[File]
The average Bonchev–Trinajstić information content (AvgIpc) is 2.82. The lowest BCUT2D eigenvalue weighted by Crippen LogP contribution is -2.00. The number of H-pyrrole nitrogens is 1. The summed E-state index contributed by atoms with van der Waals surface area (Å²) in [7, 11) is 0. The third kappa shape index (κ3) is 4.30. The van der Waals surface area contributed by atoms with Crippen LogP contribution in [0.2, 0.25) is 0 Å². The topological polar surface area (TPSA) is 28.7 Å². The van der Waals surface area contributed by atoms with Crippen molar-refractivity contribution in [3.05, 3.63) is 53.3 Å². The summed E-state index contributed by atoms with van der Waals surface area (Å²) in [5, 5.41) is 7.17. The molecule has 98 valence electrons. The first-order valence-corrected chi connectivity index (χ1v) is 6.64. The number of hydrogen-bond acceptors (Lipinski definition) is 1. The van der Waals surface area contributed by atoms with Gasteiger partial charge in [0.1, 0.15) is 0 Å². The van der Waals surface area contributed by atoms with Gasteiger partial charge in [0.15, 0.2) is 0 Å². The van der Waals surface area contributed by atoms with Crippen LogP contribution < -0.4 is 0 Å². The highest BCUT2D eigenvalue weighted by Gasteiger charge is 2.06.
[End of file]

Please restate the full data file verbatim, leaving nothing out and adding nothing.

The average Bonchev–Trinajstić information content (AvgIpc) is 2.82. The lowest BCUT2D eigenvalue weighted by Crippen LogP contribution is -2.00. The number of H-pyrrole nitrogens is 1. The summed E-state index contributed by atoms with van der Waals surface area (Å²) in [7, 11) is 0. The third kappa shape index (κ3) is 4.30. The van der Waals surface area contributed by atoms with Crippen LogP contribution in [0.2, 0.25) is 0 Å². The topological polar surface area (TPSA) is 28.7 Å². The van der Waals surface area contributed by atoms with Crippen molar-refractivity contribution in [3.05, 3.63) is 53.3 Å². The summed E-state index contributed by atoms with van der Waals surface area (Å²) in [5, 5.41) is 7.17. The molecule has 98 valence electrons. The first-order valence-corrected chi connectivity index (χ1v) is 6.64. The number of hydrogen-bond acceptors (Lipinski definition) is 1. The van der Waals surface area contributed by atoms with Gasteiger partial charge in [0.1, 0.15) is 0 Å². The van der Waals surface area contributed by atoms with Gasteiger partial charge in [0.15, 0.2) is 0 Å². The van der Waals surface area contributed by atoms with Crippen LogP contribution < -0.4 is 0 Å². The highest BCUT2D eigenvalue weighted by Gasteiger charge is 2.06.